I kept at it, maturing both as a consultant and as a man. And years later, I understood that instead of fighting for 100% of what I wanted, it was often more effective to work things out with others and shoot for, let's say, 70% of what I wanted. This applied even when I had more "power" than the managers of a problem department.
As the newly elected president, Barack Obama had two major opportunities to demonstrate leadership. The first was the passage of his stimulus package, and the second was ObamaCare. In both cases, he more or less shut out the Republicans. Armed with a Democrat-controlled House and Senate, he got 100% of what he wanted, and Republicans got nothing. Historically, most recessions last only a year or two, so perhaps Democrat leadership assumed they could spend/waste the taxpayer's money any way they wished, and by 2012, with the country back on track economically, they could credit "their" stimulus package with getting us out of the recession. ObamaCare, with all its extra costs and bureaucracy, isn't set to be fully implemented until after the 2012 election, and support was expected to increase after the bill's passage.
If the president had passed a truly bipartisan stimulus package, the bill might have been less wasteful, and even if it was ineffective, Republicans would have had to share some of the blame. There were enough "moderate" Republicans willing to pass some sort of major health care bill, which might have led to passage of an even more comprehensive health care bill in President Obama's second term. Bipartisanship would have lessened the effectiveness of both the stimulus and ObamaCare as campaign issues for the Republicans.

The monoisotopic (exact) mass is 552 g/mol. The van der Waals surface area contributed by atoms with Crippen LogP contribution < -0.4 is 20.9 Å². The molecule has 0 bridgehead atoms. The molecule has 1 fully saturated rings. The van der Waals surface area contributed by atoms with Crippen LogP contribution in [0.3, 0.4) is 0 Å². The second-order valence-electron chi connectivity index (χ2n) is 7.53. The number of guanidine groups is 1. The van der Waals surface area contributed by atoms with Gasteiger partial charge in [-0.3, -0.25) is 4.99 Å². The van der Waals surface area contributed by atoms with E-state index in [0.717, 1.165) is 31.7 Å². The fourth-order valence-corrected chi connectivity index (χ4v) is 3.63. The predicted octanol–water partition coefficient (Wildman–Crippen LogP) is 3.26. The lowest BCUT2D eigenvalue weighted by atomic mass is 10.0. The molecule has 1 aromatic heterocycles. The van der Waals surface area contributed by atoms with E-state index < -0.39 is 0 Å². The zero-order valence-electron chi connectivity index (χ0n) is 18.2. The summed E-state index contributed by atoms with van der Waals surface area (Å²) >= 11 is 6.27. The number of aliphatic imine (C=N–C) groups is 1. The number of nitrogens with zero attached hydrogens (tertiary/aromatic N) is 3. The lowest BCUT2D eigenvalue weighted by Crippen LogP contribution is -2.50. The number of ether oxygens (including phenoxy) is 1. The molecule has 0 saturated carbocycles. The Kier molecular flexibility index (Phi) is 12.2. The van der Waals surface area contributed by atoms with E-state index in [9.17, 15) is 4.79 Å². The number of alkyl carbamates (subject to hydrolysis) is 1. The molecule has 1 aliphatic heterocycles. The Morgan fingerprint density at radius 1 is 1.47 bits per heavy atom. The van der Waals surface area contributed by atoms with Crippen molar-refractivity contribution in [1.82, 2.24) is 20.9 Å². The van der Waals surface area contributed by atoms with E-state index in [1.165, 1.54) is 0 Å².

Although the president said otherwise, it appears that he wanted partisan bills. Sure, the president was the leader of the Democratic Party. But back in 2008, Americans had voted for a leader of not just the Democratic Party. They had voted for a president of the United States -- a president of all the people. They were hoping for someone who would at least try to bring us together as one nation through these tough times. Instead, they got a man who tried to hog political credit on two major issues; who hogs credit for the killing of Osama bin Laden; who acts like he's ashamed to be a patriotic American; who still blames President Bush four years later; who, through his silence, allows his minions to call his critics "racist"; who shows his disgust for "the rich," who, as a group, do pay their fair share; and who segments Americans into good and evil and worthy and unworthy.
President Obama arrogantly thought he was going to receive 100% credit -- instead, he now finds that he's getting 100% of the blame for the ineffective stimulus and for the unpopular ObamaCare plan, deservedly diminishing his chances for re-election.
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